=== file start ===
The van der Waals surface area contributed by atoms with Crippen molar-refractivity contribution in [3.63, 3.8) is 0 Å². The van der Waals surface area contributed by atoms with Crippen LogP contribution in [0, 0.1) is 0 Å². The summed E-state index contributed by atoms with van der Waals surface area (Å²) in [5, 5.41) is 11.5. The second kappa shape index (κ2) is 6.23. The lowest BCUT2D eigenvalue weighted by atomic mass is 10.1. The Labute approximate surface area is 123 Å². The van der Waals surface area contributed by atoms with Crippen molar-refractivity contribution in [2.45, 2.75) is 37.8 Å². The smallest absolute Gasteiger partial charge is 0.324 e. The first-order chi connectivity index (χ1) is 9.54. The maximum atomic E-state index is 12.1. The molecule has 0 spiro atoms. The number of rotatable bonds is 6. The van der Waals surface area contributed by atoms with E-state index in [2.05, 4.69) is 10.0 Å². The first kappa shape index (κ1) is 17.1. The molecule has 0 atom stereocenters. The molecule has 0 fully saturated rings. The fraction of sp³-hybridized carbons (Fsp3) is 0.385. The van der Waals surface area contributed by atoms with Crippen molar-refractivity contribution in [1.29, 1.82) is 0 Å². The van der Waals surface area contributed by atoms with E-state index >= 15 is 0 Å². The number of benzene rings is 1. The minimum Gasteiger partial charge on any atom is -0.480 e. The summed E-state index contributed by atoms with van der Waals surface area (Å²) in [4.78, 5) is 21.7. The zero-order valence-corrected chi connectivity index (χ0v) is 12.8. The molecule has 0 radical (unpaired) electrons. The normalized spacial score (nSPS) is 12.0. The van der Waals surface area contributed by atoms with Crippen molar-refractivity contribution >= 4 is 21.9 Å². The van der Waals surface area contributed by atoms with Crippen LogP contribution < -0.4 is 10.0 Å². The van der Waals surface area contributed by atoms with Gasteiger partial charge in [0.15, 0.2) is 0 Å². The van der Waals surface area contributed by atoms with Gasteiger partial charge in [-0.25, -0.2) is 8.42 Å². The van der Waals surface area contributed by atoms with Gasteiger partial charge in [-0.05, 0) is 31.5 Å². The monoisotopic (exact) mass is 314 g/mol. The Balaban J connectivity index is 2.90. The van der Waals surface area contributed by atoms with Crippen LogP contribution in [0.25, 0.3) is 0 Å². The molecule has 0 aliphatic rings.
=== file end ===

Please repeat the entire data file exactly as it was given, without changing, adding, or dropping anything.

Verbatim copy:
The van der Waals surface area contributed by atoms with Crippen molar-refractivity contribution in [3.63, 3.8) is 0 Å². The van der Waals surface area contributed by atoms with Crippen LogP contribution in [0, 0.1) is 0 Å². The summed E-state index contributed by atoms with van der Waals surface area (Å²) in [5, 5.41) is 11.5. The second kappa shape index (κ2) is 6.23. The lowest BCUT2D eigenvalue weighted by atomic mass is 10.1. The Labute approximate surface area is 123 Å². The van der Waals surface area contributed by atoms with Crippen molar-refractivity contribution in [2.45, 2.75) is 37.8 Å². The smallest absolute Gasteiger partial charge is 0.324 e. The first-order chi connectivity index (χ1) is 9.54. The maximum atomic E-state index is 12.1. The molecule has 0 spiro atoms. The number of rotatable bonds is 6. The van der Waals surface area contributed by atoms with E-state index in [2.05, 4.69) is 10.0 Å². The first kappa shape index (κ1) is 17.1. The molecule has 0 atom stereocenters. The molecule has 0 fully saturated rings. The fraction of sp³-hybridized carbons (Fsp3) is 0.385. The van der Waals surface area contributed by atoms with Crippen molar-refractivity contribution in [1.29, 1.82) is 0 Å². The van der Waals surface area contributed by atoms with E-state index >= 15 is 0 Å². The number of benzene rings is 1. The minimum Gasteiger partial charge on any atom is -0.480 e. The summed E-state index contributed by atoms with van der Waals surface area (Å²) in [4.78, 5) is 21.7. The zero-order valence-corrected chi connectivity index (χ0v) is 12.8. The molecule has 0 radical (unpaired) electrons. The normalized spacial score (nSPS) is 12.0. The van der Waals surface area contributed by atoms with Crippen molar-refractivity contribution >= 4 is 21.9 Å². The van der Waals surface area contributed by atoms with Crippen LogP contribution < -0.4 is 10.0 Å². The van der Waals surface area contributed by atoms with Gasteiger partial charge in [0.15, 0.2) is 0 Å². The van der Waals surface area contributed by atoms with Gasteiger partial charge in [-0.25, -0.2) is 8.42 Å². The van der Waals surface area contributed by atoms with Gasteiger partial charge in [-0.05, 0) is 31.5 Å². The monoisotopic (exact) mass is 314 g/mol. The Balaban J connectivity index is 2.90. The van der Waals surface area contributed by atoms with Crippen LogP contribution in [0.25, 0.3) is 0 Å². The molecule has 0 aliphatic rings.